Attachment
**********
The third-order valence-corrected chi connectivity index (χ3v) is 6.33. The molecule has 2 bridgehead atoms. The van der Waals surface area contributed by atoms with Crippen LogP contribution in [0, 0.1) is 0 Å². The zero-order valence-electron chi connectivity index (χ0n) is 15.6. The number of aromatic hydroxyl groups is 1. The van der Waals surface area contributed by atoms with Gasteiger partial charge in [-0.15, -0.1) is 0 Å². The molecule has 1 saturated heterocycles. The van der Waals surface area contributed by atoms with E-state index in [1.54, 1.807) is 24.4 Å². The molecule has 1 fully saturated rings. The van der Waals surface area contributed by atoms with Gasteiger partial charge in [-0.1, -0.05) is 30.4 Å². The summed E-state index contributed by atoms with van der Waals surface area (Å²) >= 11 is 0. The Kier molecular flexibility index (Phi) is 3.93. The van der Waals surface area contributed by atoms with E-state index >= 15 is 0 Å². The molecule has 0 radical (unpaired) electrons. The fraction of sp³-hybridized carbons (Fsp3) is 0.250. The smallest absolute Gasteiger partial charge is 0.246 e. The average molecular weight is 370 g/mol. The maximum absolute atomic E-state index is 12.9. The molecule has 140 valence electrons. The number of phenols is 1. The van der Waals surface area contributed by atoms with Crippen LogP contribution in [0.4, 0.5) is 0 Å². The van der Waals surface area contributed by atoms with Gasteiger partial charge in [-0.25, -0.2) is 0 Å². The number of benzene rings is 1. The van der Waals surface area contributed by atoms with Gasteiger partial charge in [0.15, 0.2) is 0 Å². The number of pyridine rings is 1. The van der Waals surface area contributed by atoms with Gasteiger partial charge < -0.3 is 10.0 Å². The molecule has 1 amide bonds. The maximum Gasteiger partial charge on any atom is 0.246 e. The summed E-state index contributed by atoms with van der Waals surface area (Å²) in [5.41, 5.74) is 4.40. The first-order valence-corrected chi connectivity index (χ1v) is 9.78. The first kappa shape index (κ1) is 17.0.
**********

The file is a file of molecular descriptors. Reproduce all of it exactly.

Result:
The third-order valence-corrected chi connectivity index (χ3v) is 6.33. The molecule has 2 bridgehead atoms. The van der Waals surface area contributed by atoms with Crippen LogP contribution in [0, 0.1) is 0 Å². The zero-order valence-electron chi connectivity index (χ0n) is 15.6. The number of aromatic hydroxyl groups is 1. The van der Waals surface area contributed by atoms with Gasteiger partial charge in [-0.15, -0.1) is 0 Å². The molecule has 1 saturated heterocycles. The van der Waals surface area contributed by atoms with E-state index in [1.54, 1.807) is 24.4 Å². The molecule has 1 fully saturated rings. The van der Waals surface area contributed by atoms with Gasteiger partial charge in [-0.1, -0.05) is 30.4 Å². The summed E-state index contributed by atoms with van der Waals surface area (Å²) >= 11 is 0. The Kier molecular flexibility index (Phi) is 3.93. The van der Waals surface area contributed by atoms with E-state index >= 15 is 0 Å². The molecule has 0 radical (unpaired) electrons. The fraction of sp³-hybridized carbons (Fsp3) is 0.250. The smallest absolute Gasteiger partial charge is 0.246 e. The average molecular weight is 370 g/mol. The maximum absolute atomic E-state index is 12.9. The molecule has 140 valence electrons. The number of phenols is 1. The van der Waals surface area contributed by atoms with Crippen LogP contribution in [0.4, 0.5) is 0 Å². The van der Waals surface area contributed by atoms with Gasteiger partial charge in [-0.25, -0.2) is 0 Å². The number of benzene rings is 1. The van der Waals surface area contributed by atoms with Gasteiger partial charge in [0.15, 0.2) is 0 Å². The number of pyridine rings is 1. The van der Waals surface area contributed by atoms with Gasteiger partial charge < -0.3 is 10.0 Å². The molecule has 1 amide bonds. The maximum Gasteiger partial charge on any atom is 0.246 e. The summed E-state index contributed by atoms with van der Waals surface area (Å²) in [5.41, 5.74) is 4.40. The first-order valence-corrected chi connectivity index (χ1v) is 9.78. The first kappa shape index (κ1) is 17.0.